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Moving early to address each structural change is as important in global competition as it is in domestic competition, if not more so. The ultimate leaders in many global industries often are among the first firms to perceive a new strategy and implement it globally. For example, Boeing was the first global competitor in aircraft, Honda in motorcycles, IBM in computers, and Kodak in film. American and British firms persist as leaders in a wide range of consumer packaged goods in no small part because they pioneered global strategies.


Benefits to moving early are extended by global competition. Early movers reap the additional benefit of being the first to establish a worldwide network. This, in turn, can lead to reputation, scale, and learning advantages. Positions resting on such advantages can be held for decades if not longer. In tobacco, whiskey, and bone china, for example, British firms have sustained leadership for over a century despite the general decline in British industry. Similar examples of long-lived international leadership can be found in Germany (printing presses, chemicals), America (soft drinks, movies, computers), and virtually all other advanced nations.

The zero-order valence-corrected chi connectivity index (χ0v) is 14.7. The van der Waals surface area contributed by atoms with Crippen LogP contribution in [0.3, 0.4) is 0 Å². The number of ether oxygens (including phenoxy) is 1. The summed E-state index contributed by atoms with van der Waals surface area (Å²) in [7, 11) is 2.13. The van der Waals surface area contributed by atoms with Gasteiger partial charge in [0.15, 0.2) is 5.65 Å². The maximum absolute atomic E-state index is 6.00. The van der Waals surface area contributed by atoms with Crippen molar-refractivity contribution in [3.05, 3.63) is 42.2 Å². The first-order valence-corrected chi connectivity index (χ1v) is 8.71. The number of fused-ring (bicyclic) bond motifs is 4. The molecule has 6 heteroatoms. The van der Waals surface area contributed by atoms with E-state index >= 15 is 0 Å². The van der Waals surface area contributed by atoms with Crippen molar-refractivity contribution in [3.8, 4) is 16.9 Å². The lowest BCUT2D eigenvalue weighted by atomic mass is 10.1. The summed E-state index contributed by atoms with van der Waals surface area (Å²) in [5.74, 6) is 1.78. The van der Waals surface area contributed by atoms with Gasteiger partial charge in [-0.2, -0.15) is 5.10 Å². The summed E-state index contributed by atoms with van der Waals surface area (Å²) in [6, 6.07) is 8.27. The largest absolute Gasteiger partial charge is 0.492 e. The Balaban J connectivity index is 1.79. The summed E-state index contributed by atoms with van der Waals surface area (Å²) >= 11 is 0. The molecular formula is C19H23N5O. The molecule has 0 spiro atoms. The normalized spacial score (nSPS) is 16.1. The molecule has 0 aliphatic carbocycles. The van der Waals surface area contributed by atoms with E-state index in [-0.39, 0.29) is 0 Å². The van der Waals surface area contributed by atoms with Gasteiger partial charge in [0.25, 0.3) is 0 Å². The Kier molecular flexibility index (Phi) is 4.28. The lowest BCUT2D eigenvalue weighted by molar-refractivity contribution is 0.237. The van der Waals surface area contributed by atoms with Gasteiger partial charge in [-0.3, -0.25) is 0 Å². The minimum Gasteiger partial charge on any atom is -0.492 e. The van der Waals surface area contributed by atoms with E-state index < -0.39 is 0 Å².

The reasons for shifts in international competitive position are no different from the more general ones I discussed earlier. Established international leaders lose position if they stand still while industry structural change provides the opportunity for new firms to leapfrog to a new generation of products or process technology. The international scale economies, reputations, and relationships with distribution channels of established leaders are thereby nullified. For example, traditional leaders have lost out to Japanese competitors in a number of industries that were transformed by electronics (such as machine tools) or where mass-production techniques superseded traditional batch production (such as cameras or forklift trucks). Entrenched leaders are also overcome if new firms perceive and exploit new market segments that have been ignored. Italian companies saw the opportunity in domestic appliances, for example, to produce compact, standardized models using mass-production methods and to sell them to the emerging retail chains in Europe under the retailers' private labels. By aggressively developing this rapidly growing new segment, Italian appliance companies became the European leaders. Firms that move first to capitalize on the structural changes often become the new leaders because they reap the next round of early mover advantages. There are strong national influences on the ability of firms to do so, and firms from one or two nations frequently emerge as global leaders in an industry, as I have discussed earlier.

The ability to sustain leadership gained from past strategy is sometimes the result of the good fortune that there is little industry change. More Rely, however, it results from constant innovation to adapt to changing circumstances. In subsequent chapters, I will explore in detail the national characteristics that cause this to happen. The forces that propel a nation's firms to sustain their positions once achieved are at the heart of national competitive advantage.